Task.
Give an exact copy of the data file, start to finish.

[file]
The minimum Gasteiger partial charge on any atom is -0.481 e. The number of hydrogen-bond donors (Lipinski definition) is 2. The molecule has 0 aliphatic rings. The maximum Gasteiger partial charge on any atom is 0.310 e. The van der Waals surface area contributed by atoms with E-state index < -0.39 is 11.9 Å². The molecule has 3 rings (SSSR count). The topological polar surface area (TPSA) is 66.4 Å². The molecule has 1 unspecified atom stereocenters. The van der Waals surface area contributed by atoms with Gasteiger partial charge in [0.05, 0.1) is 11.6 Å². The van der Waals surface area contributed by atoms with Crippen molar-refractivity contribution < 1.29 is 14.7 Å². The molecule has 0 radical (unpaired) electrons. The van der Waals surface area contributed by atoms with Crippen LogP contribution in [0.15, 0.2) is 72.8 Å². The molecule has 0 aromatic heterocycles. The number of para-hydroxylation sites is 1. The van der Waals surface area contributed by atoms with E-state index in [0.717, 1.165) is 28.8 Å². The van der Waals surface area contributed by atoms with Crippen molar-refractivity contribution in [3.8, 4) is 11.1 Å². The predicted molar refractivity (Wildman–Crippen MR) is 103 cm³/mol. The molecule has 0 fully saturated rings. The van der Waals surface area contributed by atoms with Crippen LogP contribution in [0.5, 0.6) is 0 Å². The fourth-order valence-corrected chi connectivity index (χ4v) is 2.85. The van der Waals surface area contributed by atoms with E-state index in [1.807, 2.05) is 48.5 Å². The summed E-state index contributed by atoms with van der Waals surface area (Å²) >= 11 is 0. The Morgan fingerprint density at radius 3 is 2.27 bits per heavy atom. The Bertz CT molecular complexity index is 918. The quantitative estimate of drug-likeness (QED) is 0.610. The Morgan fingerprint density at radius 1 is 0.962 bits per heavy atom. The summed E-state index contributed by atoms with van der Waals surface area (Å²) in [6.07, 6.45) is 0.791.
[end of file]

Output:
The minimum Gasteiger partial charge on any atom is -0.481 e. The number of hydrogen-bond donors (Lipinski definition) is 2. The molecule has 0 aliphatic rings. The maximum Gasteiger partial charge on any atom is 0.310 e. The van der Waals surface area contributed by atoms with E-state index < -0.39 is 11.9 Å². The molecule has 3 rings (SSSR count). The topological polar surface area (TPSA) is 66.4 Å². The molecule has 1 unspecified atom stereocenters. The van der Waals surface area contributed by atoms with Gasteiger partial charge in [0.05, 0.1) is 11.6 Å². The van der Waals surface area contributed by atoms with Crippen molar-refractivity contribution < 1.29 is 14.7 Å². The molecule has 0 radical (unpaired) electrons. The van der Waals surface area contributed by atoms with Crippen LogP contribution in [0.15, 0.2) is 72.8 Å². The molecule has 0 aromatic heterocycles. The number of para-hydroxylation sites is 1. The van der Waals surface area contributed by atoms with E-state index in [0.717, 1.165) is 28.8 Å². The van der Waals surface area contributed by atoms with Crippen molar-refractivity contribution in [3.8, 4) is 11.1 Å². The predicted molar refractivity (Wildman–Crippen MR) is 103 cm³/mol. The molecule has 0 fully saturated rings. The van der Waals surface area contributed by atoms with Crippen LogP contribution in [0.5, 0.6) is 0 Å². The fourth-order valence-corrected chi connectivity index (χ4v) is 2.85. The van der Waals surface area contributed by atoms with E-state index in [1.807, 2.05) is 48.5 Å². The summed E-state index contributed by atoms with van der Waals surface area (Å²) >= 11 is 0. The Morgan fingerprint density at radius 3 is 2.27 bits per heavy atom. The Bertz CT molecular complexity index is 918. The quantitative estimate of drug-likeness (QED) is 0.610. The Morgan fingerprint density at radius 1 is 0.962 bits per heavy atom. The summed E-state index contributed by atoms with van der Waals surface area (Å²) in [6.07, 6.45) is 0.791.